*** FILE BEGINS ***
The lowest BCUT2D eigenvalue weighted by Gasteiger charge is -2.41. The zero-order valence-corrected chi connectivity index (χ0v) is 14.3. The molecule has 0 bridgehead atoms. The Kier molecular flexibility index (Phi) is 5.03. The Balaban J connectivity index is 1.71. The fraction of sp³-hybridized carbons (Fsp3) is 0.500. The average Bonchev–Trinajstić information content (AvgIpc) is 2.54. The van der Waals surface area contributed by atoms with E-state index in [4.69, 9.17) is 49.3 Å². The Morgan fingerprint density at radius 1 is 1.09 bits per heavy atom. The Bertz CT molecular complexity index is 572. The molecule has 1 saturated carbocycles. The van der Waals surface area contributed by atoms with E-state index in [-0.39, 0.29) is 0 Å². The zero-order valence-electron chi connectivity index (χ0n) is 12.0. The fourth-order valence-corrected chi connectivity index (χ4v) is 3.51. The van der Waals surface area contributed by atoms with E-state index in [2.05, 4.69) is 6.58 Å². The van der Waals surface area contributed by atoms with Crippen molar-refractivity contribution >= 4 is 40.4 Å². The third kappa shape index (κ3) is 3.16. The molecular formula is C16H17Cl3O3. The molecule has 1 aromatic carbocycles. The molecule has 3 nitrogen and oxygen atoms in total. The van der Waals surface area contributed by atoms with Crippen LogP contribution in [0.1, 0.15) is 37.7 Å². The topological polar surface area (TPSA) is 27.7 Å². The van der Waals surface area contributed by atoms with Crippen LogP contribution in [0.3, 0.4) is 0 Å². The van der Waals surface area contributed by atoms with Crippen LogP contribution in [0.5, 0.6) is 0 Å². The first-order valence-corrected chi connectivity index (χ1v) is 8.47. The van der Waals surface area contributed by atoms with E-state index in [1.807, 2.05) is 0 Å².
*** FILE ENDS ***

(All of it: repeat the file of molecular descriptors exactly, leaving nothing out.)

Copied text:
The lowest BCUT2D eigenvalue weighted by Gasteiger charge is -2.41. The zero-order valence-corrected chi connectivity index (χ0v) is 14.3. The molecule has 0 bridgehead atoms. The Kier molecular flexibility index (Phi) is 5.03. The Balaban J connectivity index is 1.71. The fraction of sp³-hybridized carbons (Fsp3) is 0.500. The average Bonchev–Trinajstić information content (AvgIpc) is 2.54. The van der Waals surface area contributed by atoms with E-state index in [4.69, 9.17) is 49.3 Å². The Morgan fingerprint density at radius 1 is 1.09 bits per heavy atom. The Bertz CT molecular complexity index is 572. The molecule has 1 saturated carbocycles. The van der Waals surface area contributed by atoms with E-state index in [-0.39, 0.29) is 0 Å². The zero-order valence-electron chi connectivity index (χ0n) is 12.0. The fourth-order valence-corrected chi connectivity index (χ4v) is 3.51. The van der Waals surface area contributed by atoms with E-state index in [2.05, 4.69) is 6.58 Å². The van der Waals surface area contributed by atoms with Crippen molar-refractivity contribution >= 4 is 40.4 Å². The third kappa shape index (κ3) is 3.16. The molecular formula is C16H17Cl3O3. The molecule has 1 aromatic carbocycles. The molecule has 3 nitrogen and oxygen atoms in total. The van der Waals surface area contributed by atoms with Crippen LogP contribution in [0.1, 0.15) is 37.7 Å². The topological polar surface area (TPSA) is 27.7 Å². The van der Waals surface area contributed by atoms with Crippen LogP contribution in [0.3, 0.4) is 0 Å². The van der Waals surface area contributed by atoms with Crippen LogP contribution in [0.5, 0.6) is 0 Å². The first-order valence-corrected chi connectivity index (χ1v) is 8.47. The van der Waals surface area contributed by atoms with E-state index in [1.807, 2.05) is 0 Å².